Jupiter had seen better days. Another winter was behind him again though, thanks to the old quilt behind the woodstove and Jack’s ample supply of cordwood. Plenty of room there for Beverly’s cat Harmonica too, curled up with her pal.
The pilot on the gas stove fluttered and the old fridge whistled like someone blowing on a beer bottle.
But Jupiter’s bliss in the ambiance of the kitchen was doomed.
“Jack! Hey Jack, I gotta show you this new river gear I won.”
“Ah, sure, c’mon on in, Esther.”
“Look at these waders.”
“You finally win that contest, you know, the one about Woods Wise Women?”
“Nope, won it at the Sportsman’s Club turkey shoot, sort of. Plus, I met a guy who told me where to winter fish the Quesnel River. Get your long johns out, we fish tomorrow, right after lunch when it warms up.”
“I’m wearing my long johns. I’ll burn them in another month or so. Wait a minute, you won fishing tackle at a turkey shoot?”
“Well, somebody else won at shooting. I traded this other guy my quad trailer for this fishing outfit.”
“Don’t matter, Esther. I’m not going out there to flog ice flows and freeze my parts off for a couple of troutsicles. Why don’t we just stay here, watch a fishing show, tie some flies…”
“See you at 10 a.m. I’ll have a grilled cheese.”
The next morning, Jack was pouring coffee, putting out a half gallon of ketchup and burning something on the stove. Sensing an outing, Jupiter whacked his tail a couple of times, struggled to his feet and started to hog the cat food. Harmonica smacked him, no claws between friends of course.
Renowned for his uncanny ability to point and fetch big trout in any water, Jack’s famous dog Jupiter whined at the door.
The burnt grilled cheese flew out of Jack’s hand when Jupiter slammed into him scrambling up onto the bench seat of the old crummy. Wiping the snow off his sandwich, Jack slid in next, making sure not to step through the rusted floorboards. I squished through the passenger door like a Chinese Tire display. Luckily, it was only a half hour to the river.
At the river, we piled out and took stock of the long, slow run. Water shot out of a narrow, ice-bound canyon and surrounded a slab of ice-covered bedrock splitting the current in two before spilling into the pool.
Two guys from the gobbler gab were in a rubber boat, stranded on the rock. White water surged around them, frothing and splashing, slowly swamping the boat, making it impossible to climb out and shove off.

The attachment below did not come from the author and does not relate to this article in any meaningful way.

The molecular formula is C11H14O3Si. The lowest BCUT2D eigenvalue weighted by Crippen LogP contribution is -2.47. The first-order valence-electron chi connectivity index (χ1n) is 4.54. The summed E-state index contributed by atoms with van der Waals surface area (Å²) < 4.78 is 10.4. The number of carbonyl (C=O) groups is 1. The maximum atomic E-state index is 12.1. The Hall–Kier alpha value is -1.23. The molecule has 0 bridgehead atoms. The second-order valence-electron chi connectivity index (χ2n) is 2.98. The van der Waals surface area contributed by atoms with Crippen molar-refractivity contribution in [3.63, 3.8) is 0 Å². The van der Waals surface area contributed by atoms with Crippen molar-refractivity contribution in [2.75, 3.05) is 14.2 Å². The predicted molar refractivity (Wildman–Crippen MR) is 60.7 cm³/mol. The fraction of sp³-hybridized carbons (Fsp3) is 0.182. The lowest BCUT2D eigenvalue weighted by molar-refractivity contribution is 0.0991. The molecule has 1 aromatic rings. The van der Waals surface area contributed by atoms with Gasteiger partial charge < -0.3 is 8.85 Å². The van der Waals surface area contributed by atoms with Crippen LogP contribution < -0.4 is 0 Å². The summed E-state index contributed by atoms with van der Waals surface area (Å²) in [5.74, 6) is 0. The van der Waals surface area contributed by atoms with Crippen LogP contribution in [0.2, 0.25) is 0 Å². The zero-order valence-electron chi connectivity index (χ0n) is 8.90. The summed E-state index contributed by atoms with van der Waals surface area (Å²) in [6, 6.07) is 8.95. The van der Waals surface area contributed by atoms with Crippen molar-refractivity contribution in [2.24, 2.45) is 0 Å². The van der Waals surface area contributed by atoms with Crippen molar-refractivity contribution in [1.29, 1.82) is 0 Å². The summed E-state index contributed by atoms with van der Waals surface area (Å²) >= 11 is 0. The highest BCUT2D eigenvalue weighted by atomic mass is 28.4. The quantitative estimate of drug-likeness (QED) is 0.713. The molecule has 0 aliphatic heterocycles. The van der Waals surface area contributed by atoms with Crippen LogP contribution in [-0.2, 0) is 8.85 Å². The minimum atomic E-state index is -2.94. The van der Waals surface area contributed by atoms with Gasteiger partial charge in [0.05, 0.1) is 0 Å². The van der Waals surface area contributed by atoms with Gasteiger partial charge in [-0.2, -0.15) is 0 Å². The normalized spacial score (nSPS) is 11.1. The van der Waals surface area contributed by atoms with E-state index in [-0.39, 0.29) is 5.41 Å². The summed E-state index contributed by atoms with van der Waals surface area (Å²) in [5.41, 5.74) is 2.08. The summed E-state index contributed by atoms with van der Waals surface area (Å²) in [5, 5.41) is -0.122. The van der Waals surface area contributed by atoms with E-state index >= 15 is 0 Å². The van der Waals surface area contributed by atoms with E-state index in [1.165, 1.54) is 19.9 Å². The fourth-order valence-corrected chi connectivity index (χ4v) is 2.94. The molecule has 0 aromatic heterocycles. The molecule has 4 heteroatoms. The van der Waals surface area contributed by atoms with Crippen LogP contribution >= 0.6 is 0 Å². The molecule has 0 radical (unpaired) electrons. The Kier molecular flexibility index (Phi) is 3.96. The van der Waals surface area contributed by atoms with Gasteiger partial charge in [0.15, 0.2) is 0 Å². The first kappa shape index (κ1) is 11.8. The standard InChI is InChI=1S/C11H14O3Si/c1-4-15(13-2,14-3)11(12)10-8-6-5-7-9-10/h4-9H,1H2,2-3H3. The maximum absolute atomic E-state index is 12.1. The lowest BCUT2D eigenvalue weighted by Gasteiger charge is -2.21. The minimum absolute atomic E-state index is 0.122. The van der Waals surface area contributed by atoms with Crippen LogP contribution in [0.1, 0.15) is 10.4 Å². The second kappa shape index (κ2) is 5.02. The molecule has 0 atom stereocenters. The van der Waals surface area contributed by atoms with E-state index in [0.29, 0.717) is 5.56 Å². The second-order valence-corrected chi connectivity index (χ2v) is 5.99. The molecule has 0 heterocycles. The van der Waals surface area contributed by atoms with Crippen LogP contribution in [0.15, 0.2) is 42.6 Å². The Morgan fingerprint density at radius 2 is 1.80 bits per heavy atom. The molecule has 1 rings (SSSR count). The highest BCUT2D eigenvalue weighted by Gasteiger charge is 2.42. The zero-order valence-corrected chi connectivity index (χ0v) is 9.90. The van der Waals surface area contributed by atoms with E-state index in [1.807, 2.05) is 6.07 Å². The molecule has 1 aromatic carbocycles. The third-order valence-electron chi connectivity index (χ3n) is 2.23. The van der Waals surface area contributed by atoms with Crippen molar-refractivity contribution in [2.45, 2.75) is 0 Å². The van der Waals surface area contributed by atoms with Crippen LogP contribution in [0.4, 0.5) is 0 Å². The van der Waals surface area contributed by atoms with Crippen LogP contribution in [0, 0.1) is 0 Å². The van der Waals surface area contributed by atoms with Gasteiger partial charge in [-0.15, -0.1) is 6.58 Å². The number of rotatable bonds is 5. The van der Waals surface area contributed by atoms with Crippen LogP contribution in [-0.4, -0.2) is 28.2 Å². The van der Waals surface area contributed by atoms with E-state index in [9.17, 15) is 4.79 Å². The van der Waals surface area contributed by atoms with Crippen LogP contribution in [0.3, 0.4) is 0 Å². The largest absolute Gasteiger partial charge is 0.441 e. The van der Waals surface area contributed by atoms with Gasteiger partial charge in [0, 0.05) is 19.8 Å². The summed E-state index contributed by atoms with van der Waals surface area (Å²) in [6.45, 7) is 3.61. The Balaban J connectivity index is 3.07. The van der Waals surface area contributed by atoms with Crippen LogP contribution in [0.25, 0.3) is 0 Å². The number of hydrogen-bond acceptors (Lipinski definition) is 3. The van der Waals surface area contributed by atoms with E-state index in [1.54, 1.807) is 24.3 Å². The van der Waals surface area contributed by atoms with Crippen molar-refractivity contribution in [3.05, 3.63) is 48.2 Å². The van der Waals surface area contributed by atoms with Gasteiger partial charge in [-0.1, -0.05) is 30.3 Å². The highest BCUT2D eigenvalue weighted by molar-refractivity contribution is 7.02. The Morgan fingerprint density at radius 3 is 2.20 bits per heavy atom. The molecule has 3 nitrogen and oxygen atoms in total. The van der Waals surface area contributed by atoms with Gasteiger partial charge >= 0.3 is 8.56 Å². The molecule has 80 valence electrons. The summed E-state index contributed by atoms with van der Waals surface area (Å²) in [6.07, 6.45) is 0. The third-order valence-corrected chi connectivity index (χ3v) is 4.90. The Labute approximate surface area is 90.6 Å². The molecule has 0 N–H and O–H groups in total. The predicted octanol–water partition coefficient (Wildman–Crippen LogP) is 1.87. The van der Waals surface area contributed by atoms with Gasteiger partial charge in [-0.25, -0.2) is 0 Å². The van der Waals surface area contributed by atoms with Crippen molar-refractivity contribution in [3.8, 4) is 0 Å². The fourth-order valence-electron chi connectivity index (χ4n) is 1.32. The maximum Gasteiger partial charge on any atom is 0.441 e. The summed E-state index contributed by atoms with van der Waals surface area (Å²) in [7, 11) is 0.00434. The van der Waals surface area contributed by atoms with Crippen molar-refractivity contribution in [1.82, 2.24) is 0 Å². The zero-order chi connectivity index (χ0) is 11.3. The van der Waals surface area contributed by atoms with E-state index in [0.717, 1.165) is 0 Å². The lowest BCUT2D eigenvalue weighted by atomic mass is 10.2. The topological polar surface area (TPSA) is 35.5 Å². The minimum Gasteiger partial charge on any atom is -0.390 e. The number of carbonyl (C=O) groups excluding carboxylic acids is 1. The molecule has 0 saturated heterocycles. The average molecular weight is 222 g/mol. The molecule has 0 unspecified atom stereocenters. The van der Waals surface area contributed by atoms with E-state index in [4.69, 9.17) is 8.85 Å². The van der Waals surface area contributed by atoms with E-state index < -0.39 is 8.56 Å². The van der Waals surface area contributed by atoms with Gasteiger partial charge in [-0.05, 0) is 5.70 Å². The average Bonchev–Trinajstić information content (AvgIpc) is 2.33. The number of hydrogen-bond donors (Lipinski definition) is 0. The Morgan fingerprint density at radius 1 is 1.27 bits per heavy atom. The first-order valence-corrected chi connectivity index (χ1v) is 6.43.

Studying their predicament, Jack says,
“Ah, how’s fishin’?”
“Can you help us? We’re stuck!”
“Can’t you push off with the oars?” I says.
He pointed at one floating out the tail end of the pool.
We had to act fast.
“How’s fishin’?” Jack tries again.
“Geez, can’t you see we’re in trouble here, pal? Sure, we got a couple.”
“Come on, man. Yeah, couple of jacks.”
“You fellas hook the biggest one back on and throw it in.”
“Are you crazy?”
The two drifters splashed around the boat and one held up a fish.
“Grab your rod, throw the fish in.”
The fish hit the water. The rod bent over. Jupiter went for them, but I grabbed his collar and Jack got some rope from the truck. He tied one end to Jupiter.
“Go get him, boy!”
Jupiter shot straight through the current, gently grabbed the fish and swam it to the boat.
“Take the fish, grab the rope and send the dog back.”
His job done, Jupiter swam for shore while they tied onto the rope. Jack hooked up to Freddie, ground into reverse and hauled the castaways off the ice to safety.
After a good laugh on the beach, the men dumped out their boat and paddled off in search of the other oar.
Jupiter was shivering. Jack had gotten soaked wrestling with the boat.
“Well Esther, sorry you didn’t get to break in your new outfit.”
“It’s not about the stuff though is it, Jack?”
He scratched Jupiter behind the ears.
“You’re right, Esther. And it’s not every day your old dog gets to be a hero. Jupiter, the canine interplanetary Pescador. Did you bring any more sandwiches?”